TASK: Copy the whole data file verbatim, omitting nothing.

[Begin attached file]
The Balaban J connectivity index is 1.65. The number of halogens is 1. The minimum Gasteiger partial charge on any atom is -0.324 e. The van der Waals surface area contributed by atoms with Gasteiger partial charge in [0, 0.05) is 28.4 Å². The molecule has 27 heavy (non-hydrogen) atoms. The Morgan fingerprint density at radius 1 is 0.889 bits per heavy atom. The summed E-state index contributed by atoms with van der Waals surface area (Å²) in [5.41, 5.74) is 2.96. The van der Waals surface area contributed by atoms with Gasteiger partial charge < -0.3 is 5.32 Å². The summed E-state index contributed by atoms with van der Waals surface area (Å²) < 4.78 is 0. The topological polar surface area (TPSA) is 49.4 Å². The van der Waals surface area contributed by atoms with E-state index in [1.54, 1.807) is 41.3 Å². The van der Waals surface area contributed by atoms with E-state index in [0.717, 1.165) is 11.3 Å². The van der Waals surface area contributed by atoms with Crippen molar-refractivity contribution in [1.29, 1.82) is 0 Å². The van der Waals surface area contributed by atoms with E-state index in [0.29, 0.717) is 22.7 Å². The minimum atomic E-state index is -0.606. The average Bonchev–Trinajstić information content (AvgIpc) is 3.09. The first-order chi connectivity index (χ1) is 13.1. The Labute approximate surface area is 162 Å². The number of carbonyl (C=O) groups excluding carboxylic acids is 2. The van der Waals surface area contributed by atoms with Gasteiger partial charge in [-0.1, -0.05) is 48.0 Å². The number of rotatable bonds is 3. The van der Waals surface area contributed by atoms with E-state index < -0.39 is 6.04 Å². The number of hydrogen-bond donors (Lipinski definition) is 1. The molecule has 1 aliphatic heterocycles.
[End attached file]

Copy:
The Balaban J connectivity index is 1.65. The number of halogens is 1. The minimum Gasteiger partial charge on any atom is -0.324 e. The van der Waals surface area contributed by atoms with Gasteiger partial charge in [0, 0.05) is 28.4 Å². The molecule has 27 heavy (non-hydrogen) atoms. The Morgan fingerprint density at radius 1 is 0.889 bits per heavy atom. The summed E-state index contributed by atoms with van der Waals surface area (Å²) in [5.41, 5.74) is 2.96. The van der Waals surface area contributed by atoms with Gasteiger partial charge < -0.3 is 5.32 Å². The summed E-state index contributed by atoms with van der Waals surface area (Å²) < 4.78 is 0. The topological polar surface area (TPSA) is 49.4 Å². The van der Waals surface area contributed by atoms with E-state index in [1.54, 1.807) is 41.3 Å². The van der Waals surface area contributed by atoms with E-state index in [0.717, 1.165) is 11.3 Å². The van der Waals surface area contributed by atoms with Crippen molar-refractivity contribution in [1.29, 1.82) is 0 Å². The van der Waals surface area contributed by atoms with E-state index in [0.29, 0.717) is 22.7 Å². The minimum atomic E-state index is -0.606. The average Bonchev–Trinajstić information content (AvgIpc) is 3.09. The first-order chi connectivity index (χ1) is 13.1. The Labute approximate surface area is 162 Å². The number of carbonyl (C=O) groups excluding carboxylic acids is 2. The van der Waals surface area contributed by atoms with Gasteiger partial charge in [-0.1, -0.05) is 48.0 Å². The number of rotatable bonds is 3. The van der Waals surface area contributed by atoms with E-state index < -0.39 is 6.04 Å². The number of hydrogen-bond donors (Lipinski definition) is 1. The molecule has 1 aliphatic heterocycles.